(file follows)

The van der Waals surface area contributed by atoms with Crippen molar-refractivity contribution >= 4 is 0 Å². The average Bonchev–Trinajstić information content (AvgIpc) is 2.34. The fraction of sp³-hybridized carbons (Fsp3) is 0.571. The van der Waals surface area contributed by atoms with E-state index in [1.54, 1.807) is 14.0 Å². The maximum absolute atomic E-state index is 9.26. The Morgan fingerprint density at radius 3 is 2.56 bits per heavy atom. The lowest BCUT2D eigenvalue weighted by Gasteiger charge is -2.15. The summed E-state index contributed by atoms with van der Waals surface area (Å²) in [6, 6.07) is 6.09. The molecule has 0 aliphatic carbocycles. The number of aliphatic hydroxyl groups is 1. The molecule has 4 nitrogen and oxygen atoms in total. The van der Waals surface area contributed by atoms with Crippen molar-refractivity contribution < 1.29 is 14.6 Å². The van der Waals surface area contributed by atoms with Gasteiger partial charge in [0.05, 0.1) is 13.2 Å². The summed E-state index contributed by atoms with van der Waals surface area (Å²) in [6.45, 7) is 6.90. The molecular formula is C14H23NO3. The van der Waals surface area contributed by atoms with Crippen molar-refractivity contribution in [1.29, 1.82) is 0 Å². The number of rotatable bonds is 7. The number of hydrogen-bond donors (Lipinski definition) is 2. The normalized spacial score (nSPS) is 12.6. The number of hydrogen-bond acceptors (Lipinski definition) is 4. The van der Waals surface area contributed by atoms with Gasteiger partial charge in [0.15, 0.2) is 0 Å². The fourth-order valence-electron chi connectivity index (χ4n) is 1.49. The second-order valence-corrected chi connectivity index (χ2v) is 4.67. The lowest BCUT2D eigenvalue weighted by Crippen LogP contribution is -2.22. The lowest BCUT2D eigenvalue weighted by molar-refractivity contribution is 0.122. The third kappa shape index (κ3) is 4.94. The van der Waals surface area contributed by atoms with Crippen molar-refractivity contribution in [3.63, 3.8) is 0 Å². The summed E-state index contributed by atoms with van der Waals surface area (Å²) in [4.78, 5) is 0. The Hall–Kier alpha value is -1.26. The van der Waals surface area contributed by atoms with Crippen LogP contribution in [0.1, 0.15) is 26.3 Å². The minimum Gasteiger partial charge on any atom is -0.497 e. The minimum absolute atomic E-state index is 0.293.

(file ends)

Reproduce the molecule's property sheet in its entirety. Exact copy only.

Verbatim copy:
The van der Waals surface area contributed by atoms with Crippen molar-refractivity contribution >= 4 is 0 Å². The average Bonchev–Trinajstić information content (AvgIpc) is 2.34. The fraction of sp³-hybridized carbons (Fsp3) is 0.571. The van der Waals surface area contributed by atoms with E-state index in [1.54, 1.807) is 14.0 Å². The maximum absolute atomic E-state index is 9.26. The Morgan fingerprint density at radius 3 is 2.56 bits per heavy atom. The lowest BCUT2D eigenvalue weighted by Gasteiger charge is -2.15. The summed E-state index contributed by atoms with van der Waals surface area (Å²) in [6, 6.07) is 6.09. The molecule has 0 aliphatic carbocycles. The number of aliphatic hydroxyl groups is 1. The molecule has 4 nitrogen and oxygen atoms in total. The van der Waals surface area contributed by atoms with Crippen molar-refractivity contribution < 1.29 is 14.6 Å². The van der Waals surface area contributed by atoms with Gasteiger partial charge in [0.05, 0.1) is 13.2 Å². The summed E-state index contributed by atoms with van der Waals surface area (Å²) in [6.45, 7) is 6.90. The molecular formula is C14H23NO3. The van der Waals surface area contributed by atoms with Crippen molar-refractivity contribution in [1.29, 1.82) is 0 Å². The number of rotatable bonds is 7. The number of hydrogen-bond donors (Lipinski definition) is 2. The normalized spacial score (nSPS) is 12.6. The number of hydrogen-bond acceptors (Lipinski definition) is 4. The van der Waals surface area contributed by atoms with Gasteiger partial charge in [0.15, 0.2) is 0 Å². The fourth-order valence-electron chi connectivity index (χ4n) is 1.49. The second-order valence-corrected chi connectivity index (χ2v) is 4.67. The lowest BCUT2D eigenvalue weighted by Crippen LogP contribution is -2.22. The lowest BCUT2D eigenvalue weighted by molar-refractivity contribution is 0.122. The third kappa shape index (κ3) is 4.94. The van der Waals surface area contributed by atoms with Crippen molar-refractivity contribution in [3.63, 3.8) is 0 Å². The summed E-state index contributed by atoms with van der Waals surface area (Å²) in [4.78, 5) is 0. The Hall–Kier alpha value is -1.26. The van der Waals surface area contributed by atoms with Crippen LogP contribution in [0.1, 0.15) is 26.3 Å². The minimum Gasteiger partial charge on any atom is -0.497 e. The minimum absolute atomic E-state index is 0.293.